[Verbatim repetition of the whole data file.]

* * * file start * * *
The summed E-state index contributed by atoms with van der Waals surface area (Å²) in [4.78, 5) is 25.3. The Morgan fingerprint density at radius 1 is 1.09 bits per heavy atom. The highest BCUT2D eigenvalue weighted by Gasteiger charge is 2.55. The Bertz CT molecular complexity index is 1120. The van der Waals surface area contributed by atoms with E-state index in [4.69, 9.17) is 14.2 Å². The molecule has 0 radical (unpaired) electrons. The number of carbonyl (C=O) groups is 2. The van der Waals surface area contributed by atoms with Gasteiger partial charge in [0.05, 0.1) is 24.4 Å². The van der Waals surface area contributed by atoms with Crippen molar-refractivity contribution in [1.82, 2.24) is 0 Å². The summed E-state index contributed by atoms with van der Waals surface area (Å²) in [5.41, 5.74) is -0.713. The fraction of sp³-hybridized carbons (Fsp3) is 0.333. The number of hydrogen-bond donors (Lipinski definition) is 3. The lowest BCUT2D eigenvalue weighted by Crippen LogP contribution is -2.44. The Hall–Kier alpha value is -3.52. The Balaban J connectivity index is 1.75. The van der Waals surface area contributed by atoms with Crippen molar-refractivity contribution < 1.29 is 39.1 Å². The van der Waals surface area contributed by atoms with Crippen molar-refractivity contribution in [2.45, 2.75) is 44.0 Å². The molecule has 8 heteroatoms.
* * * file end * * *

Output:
The summed E-state index contributed by atoms with van der Waals surface area (Å²) in [4.78, 5) is 25.3. The Morgan fingerprint density at radius 1 is 1.09 bits per heavy atom. The highest BCUT2D eigenvalue weighted by Gasteiger charge is 2.55. The Bertz CT molecular complexity index is 1120. The van der Waals surface area contributed by atoms with E-state index in [4.69, 9.17) is 14.2 Å². The molecule has 0 radical (unpaired) electrons. The number of carbonyl (C=O) groups is 2. The van der Waals surface area contributed by atoms with Gasteiger partial charge in [0.05, 0.1) is 24.4 Å². The van der Waals surface area contributed by atoms with Crippen molar-refractivity contribution in [1.82, 2.24) is 0 Å². The summed E-state index contributed by atoms with van der Waals surface area (Å²) in [5.41, 5.74) is -0.713. The fraction of sp³-hybridized carbons (Fsp3) is 0.333. The number of hydrogen-bond donors (Lipinski definition) is 3. The lowest BCUT2D eigenvalue weighted by Crippen LogP contribution is -2.44. The Hall–Kier alpha value is -3.52. The Balaban J connectivity index is 1.75. The van der Waals surface area contributed by atoms with Crippen molar-refractivity contribution < 1.29 is 39.1 Å². The van der Waals surface area contributed by atoms with Crippen molar-refractivity contribution in [2.45, 2.75) is 44.0 Å². The molecule has 8 heteroatoms.